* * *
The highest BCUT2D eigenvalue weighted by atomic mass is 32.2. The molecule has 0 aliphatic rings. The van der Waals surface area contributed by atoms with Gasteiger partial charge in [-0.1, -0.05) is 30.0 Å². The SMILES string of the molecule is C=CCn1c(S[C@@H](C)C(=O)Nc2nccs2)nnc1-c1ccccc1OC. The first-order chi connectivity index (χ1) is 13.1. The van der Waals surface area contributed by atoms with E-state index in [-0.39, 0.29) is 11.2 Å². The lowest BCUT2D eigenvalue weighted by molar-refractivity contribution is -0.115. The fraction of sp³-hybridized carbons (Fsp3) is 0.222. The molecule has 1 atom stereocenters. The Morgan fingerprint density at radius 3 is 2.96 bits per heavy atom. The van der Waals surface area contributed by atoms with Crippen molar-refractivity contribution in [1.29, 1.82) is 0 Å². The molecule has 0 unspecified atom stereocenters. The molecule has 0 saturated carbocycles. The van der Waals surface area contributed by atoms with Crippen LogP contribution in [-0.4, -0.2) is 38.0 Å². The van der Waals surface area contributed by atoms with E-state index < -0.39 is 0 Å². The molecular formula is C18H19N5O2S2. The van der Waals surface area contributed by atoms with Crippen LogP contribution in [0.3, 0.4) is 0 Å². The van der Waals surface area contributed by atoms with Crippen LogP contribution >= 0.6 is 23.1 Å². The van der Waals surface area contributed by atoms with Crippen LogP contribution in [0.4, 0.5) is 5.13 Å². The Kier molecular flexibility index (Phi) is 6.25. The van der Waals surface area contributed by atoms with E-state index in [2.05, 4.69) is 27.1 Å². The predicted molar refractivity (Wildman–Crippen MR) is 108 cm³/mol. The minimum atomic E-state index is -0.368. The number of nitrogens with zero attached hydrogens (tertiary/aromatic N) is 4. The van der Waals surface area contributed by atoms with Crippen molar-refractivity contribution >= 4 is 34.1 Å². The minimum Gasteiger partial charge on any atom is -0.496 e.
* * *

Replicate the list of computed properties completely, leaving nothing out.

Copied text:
The highest BCUT2D eigenvalue weighted by atomic mass is 32.2. The molecule has 0 aliphatic rings. The van der Waals surface area contributed by atoms with Gasteiger partial charge in [-0.1, -0.05) is 30.0 Å². The SMILES string of the molecule is C=CCn1c(S[C@@H](C)C(=O)Nc2nccs2)nnc1-c1ccccc1OC. The first-order chi connectivity index (χ1) is 13.1. The van der Waals surface area contributed by atoms with E-state index in [-0.39, 0.29) is 11.2 Å². The lowest BCUT2D eigenvalue weighted by molar-refractivity contribution is -0.115. The fraction of sp³-hybridized carbons (Fsp3) is 0.222. The molecule has 1 atom stereocenters. The Morgan fingerprint density at radius 3 is 2.96 bits per heavy atom. The van der Waals surface area contributed by atoms with Crippen molar-refractivity contribution in [1.29, 1.82) is 0 Å². The molecule has 0 unspecified atom stereocenters. The molecule has 0 saturated carbocycles. The van der Waals surface area contributed by atoms with Crippen LogP contribution in [-0.4, -0.2) is 38.0 Å². The van der Waals surface area contributed by atoms with E-state index < -0.39 is 0 Å². The molecular formula is C18H19N5O2S2. The van der Waals surface area contributed by atoms with Crippen LogP contribution in [0.3, 0.4) is 0 Å². The van der Waals surface area contributed by atoms with Crippen LogP contribution >= 0.6 is 23.1 Å². The van der Waals surface area contributed by atoms with Crippen LogP contribution in [0.4, 0.5) is 5.13 Å². The Kier molecular flexibility index (Phi) is 6.25. The van der Waals surface area contributed by atoms with E-state index in [2.05, 4.69) is 27.1 Å². The predicted molar refractivity (Wildman–Crippen MR) is 108 cm³/mol. The minimum atomic E-state index is -0.368. The number of nitrogens with zero attached hydrogens (tertiary/aromatic N) is 4. The van der Waals surface area contributed by atoms with Crippen molar-refractivity contribution >= 4 is 34.1 Å². The minimum Gasteiger partial charge on any atom is -0.496 e.